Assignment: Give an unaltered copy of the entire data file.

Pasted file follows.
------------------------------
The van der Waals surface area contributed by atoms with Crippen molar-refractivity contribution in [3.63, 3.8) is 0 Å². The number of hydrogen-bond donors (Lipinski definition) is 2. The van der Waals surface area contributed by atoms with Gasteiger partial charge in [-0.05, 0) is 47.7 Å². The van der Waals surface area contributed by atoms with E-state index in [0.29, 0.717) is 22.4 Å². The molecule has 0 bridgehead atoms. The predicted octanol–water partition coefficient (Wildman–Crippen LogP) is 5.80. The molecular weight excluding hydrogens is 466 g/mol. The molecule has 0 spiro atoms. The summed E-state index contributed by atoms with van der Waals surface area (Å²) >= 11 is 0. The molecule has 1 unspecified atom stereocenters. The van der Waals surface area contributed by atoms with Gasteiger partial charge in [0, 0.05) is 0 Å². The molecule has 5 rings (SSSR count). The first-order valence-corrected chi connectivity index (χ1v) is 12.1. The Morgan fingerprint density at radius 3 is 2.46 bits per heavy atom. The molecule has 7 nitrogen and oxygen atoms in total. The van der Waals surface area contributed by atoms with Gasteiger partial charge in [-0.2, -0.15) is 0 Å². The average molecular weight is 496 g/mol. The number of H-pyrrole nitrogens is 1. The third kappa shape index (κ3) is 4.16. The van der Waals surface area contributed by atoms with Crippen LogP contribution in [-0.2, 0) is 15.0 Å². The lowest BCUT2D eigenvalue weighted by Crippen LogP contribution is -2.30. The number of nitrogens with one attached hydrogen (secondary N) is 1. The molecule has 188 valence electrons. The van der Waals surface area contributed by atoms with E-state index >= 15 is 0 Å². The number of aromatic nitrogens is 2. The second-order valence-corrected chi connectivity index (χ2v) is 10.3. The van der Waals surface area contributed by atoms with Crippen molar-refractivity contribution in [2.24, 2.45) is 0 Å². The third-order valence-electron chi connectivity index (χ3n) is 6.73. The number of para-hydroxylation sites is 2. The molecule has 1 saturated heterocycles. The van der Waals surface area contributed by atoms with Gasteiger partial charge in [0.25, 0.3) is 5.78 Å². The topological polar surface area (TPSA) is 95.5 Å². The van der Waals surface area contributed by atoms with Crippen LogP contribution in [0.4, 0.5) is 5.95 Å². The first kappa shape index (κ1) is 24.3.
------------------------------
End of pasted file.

The van der Waals surface area contributed by atoms with Crippen molar-refractivity contribution in [3.63, 3.8) is 0 Å². The number of hydrogen-bond donors (Lipinski definition) is 2. The van der Waals surface area contributed by atoms with Gasteiger partial charge in [-0.05, 0) is 47.7 Å². The van der Waals surface area contributed by atoms with E-state index in [0.29, 0.717) is 22.4 Å². The molecule has 0 bridgehead atoms. The predicted octanol–water partition coefficient (Wildman–Crippen LogP) is 5.80. The molecular weight excluding hydrogens is 466 g/mol. The molecule has 0 spiro atoms. The summed E-state index contributed by atoms with van der Waals surface area (Å²) >= 11 is 0. The molecule has 1 unspecified atom stereocenters. The van der Waals surface area contributed by atoms with Gasteiger partial charge in [0, 0.05) is 0 Å². The molecule has 5 rings (SSSR count). The first-order valence-corrected chi connectivity index (χ1v) is 12.1. The Morgan fingerprint density at radius 3 is 2.46 bits per heavy atom. The molecule has 7 nitrogen and oxygen atoms in total. The van der Waals surface area contributed by atoms with Gasteiger partial charge in [-0.2, -0.15) is 0 Å². The average molecular weight is 496 g/mol. The number of H-pyrrole nitrogens is 1. The third kappa shape index (κ3) is 4.16. The van der Waals surface area contributed by atoms with Crippen LogP contribution in [-0.2, 0) is 15.0 Å². The lowest BCUT2D eigenvalue weighted by Crippen LogP contribution is -2.30. The number of nitrogens with one attached hydrogen (secondary N) is 1. The molecule has 188 valence electrons. The van der Waals surface area contributed by atoms with E-state index >= 15 is 0 Å². The number of aromatic nitrogens is 2. The second-order valence-corrected chi connectivity index (χ2v) is 10.3. The van der Waals surface area contributed by atoms with Crippen molar-refractivity contribution in [2.24, 2.45) is 0 Å². The third-order valence-electron chi connectivity index (χ3n) is 6.73. The number of para-hydroxylation sites is 2. The molecule has 1 saturated heterocycles. The van der Waals surface area contributed by atoms with Gasteiger partial charge in [0.25, 0.3) is 5.78 Å². The topological polar surface area (TPSA) is 95.5 Å². The van der Waals surface area contributed by atoms with Crippen LogP contribution in [0.4, 0.5) is 5.95 Å². The first kappa shape index (κ1) is 24.3.